Figure 4 shows the quadrature variances for different strengths of active feedback. We normalize the variances with respect to the thermal distribution when the pump beam is 1.43 detuned on the red side. This far detuning ensures minimal sideband cooling of the initial state and allows us to perform a squeezing operation largely independent of sideband cooling. The shaded area shows the allowed parameter space without any active feedback. Increasing the feedback parameter to shifts the diverging curve (red diamonds) to the right and a maximum of 7.03 dB squeezing is obtained. For , a lower pump power was used which resulted in an effective temperature of 182 K. A maximum squeezing of 8.5 dB is obtained in this case. At large gain parameter , the variance in diverges from the theoretical fit; we suspect that we reach the non-linear region of the frequency shift and the effective damping curves outside of the region III in Fig. 2. Additionally, there could be a slight mismatch between the feedback direction and the diverging quadrature poot2015deep ().
Discussion: In this study, we have shown that strong thermally squeezed states can be obtained using the dynamical backaction effect even in the far detuned regime. We have implemented a simple electrical feedback scheme to surpass the 3 dB limit and confine the motion of the mechanical oscillator in a strongly squeezed state. By selecting the far detuned region, we are able to minimize optomechanical cooling so that our squeezing operation can be performed on an arbitrary initial state. This method is effective to perform many quantum experiments with squeezed states such as transfer between different mechanical oscillators (weaver2017coherent, ), electro-optomechanical transduction (mcgee2013mechanical, ), possible studies of decoherence in macroscopic objects (marshall2003towards, ; weaverphonon, ) and the enhancement of quantum synchronization sonar2018squeezing (). Having a resolved sideband system has the advantage that there are several regions of the sideband spectrum where strong spring constant modulation can be obtained. However, the optical readout of the mechanical motion is also delayed due to the high finesse cavity, which limits the amount of feedback cooling one can get in one quadrature.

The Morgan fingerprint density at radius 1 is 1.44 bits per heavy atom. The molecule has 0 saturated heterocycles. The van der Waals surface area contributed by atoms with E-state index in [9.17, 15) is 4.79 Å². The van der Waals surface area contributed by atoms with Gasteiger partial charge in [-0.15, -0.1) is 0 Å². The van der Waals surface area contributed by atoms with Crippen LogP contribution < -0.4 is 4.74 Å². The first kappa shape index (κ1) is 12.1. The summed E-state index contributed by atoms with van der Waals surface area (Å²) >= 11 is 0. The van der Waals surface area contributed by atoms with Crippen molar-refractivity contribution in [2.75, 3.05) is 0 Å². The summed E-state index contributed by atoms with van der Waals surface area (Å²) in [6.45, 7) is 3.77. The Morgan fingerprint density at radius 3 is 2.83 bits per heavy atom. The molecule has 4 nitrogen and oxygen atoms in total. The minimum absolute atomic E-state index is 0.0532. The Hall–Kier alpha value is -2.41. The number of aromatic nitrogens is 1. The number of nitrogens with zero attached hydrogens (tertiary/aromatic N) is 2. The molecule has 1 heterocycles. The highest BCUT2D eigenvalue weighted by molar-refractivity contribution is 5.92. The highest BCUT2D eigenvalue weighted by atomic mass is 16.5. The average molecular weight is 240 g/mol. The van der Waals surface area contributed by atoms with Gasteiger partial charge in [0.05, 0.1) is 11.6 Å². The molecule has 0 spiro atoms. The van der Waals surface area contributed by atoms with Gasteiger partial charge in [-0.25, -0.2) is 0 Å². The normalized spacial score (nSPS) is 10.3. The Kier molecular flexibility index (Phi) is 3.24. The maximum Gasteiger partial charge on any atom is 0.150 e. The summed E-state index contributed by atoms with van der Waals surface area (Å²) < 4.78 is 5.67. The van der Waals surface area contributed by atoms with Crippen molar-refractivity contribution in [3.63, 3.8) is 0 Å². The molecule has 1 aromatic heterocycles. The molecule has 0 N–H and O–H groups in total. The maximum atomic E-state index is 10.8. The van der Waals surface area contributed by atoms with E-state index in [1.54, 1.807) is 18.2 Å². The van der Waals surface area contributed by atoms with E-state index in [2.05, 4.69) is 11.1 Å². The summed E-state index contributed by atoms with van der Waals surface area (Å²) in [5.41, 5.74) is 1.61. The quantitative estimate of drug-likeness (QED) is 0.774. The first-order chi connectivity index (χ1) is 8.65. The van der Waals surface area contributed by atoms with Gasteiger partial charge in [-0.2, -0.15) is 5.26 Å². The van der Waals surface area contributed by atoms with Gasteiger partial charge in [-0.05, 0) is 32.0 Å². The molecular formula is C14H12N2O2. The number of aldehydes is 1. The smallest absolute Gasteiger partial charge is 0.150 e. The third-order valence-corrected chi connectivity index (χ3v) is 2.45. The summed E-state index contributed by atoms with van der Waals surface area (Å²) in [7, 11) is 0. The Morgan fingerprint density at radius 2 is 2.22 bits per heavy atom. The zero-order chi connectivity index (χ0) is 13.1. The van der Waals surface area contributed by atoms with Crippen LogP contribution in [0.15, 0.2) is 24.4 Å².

To sum up, there are three factors that are currently limiting the amount of squeezing: the strength of the one- quadrature active feedback, the strength of the spring constant modulation and the quality factor of the mechanical oscillator. The second issue can in principle be solved by using two driving tones, one on the red sideband and the other on the blue sideband and frequency modulating both of them at twice the mechanical frequency. In this way the damping cancels out whereas the frequency shifts due to the two tones add up giving a large spring constant modulation. This method can also be used in the reversed dissipation regime (nunnenkamp2014quantum, ), where the role of the mechanical oscillator and the optical oscillator are interchanged, to obtain strong squeezed light. Lastly, by using membranes with exceptionally high quality factor such as in (tsaturyan2017ultracoherent, ), combined with our sideband resolved optical cavities, it should be possible to prepare the mechanical resonator in a truly quantum squeezed state. During preparation of this manuscript, the key requirement of optical cooling of a membrane oscillator close to the quantum ground state has been achieved (rossi2018b, ) by using optical feedback with a soft-clamped membrane in a cryostat with a base temperature of K.
Acknowledgements – This work is part of the research program of the Foundation for Fundamental Research (FOM)
and of the NWO VICI research program, which are both part of the Netherlands Organization
for Scientific Research (NWO).
The authors would like to thank Kier Heeck for technical assistance. The authors are also grateful for useful discussions with Frank Buters and Sai Vinjanampathy.